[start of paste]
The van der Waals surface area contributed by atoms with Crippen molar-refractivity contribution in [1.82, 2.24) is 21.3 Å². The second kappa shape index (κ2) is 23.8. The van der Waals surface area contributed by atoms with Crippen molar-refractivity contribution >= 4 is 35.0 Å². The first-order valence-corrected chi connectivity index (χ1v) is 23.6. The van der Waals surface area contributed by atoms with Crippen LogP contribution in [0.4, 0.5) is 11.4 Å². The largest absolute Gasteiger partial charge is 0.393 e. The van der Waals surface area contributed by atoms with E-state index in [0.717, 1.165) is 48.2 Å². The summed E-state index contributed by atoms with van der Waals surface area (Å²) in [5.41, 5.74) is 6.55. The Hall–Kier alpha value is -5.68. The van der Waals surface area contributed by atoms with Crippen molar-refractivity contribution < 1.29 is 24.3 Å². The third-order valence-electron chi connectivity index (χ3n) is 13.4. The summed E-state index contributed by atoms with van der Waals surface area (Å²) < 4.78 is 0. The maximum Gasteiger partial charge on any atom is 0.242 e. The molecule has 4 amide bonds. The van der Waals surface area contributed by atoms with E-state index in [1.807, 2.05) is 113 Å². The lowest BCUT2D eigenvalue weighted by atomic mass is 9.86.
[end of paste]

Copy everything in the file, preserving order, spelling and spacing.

The van der Waals surface area contributed by atoms with Crippen molar-refractivity contribution in [1.82, 2.24) is 21.3 Å². The second kappa shape index (κ2) is 23.8. The van der Waals surface area contributed by atoms with Crippen molar-refractivity contribution >= 4 is 35.0 Å². The first-order valence-corrected chi connectivity index (χ1v) is 23.6. The van der Waals surface area contributed by atoms with Crippen LogP contribution in [0.4, 0.5) is 11.4 Å². The largest absolute Gasteiger partial charge is 0.393 e. The van der Waals surface area contributed by atoms with E-state index in [0.717, 1.165) is 48.2 Å². The summed E-state index contributed by atoms with van der Waals surface area (Å²) in [5.41, 5.74) is 6.55. The Hall–Kier alpha value is -5.68. The van der Waals surface area contributed by atoms with Crippen molar-refractivity contribution < 1.29 is 24.3 Å². The third-order valence-electron chi connectivity index (χ3n) is 13.4. The summed E-state index contributed by atoms with van der Waals surface area (Å²) < 4.78 is 0. The maximum Gasteiger partial charge on any atom is 0.242 e. The molecule has 4 amide bonds. The van der Waals surface area contributed by atoms with E-state index in [1.807, 2.05) is 113 Å². The lowest BCUT2D eigenvalue weighted by atomic mass is 9.86.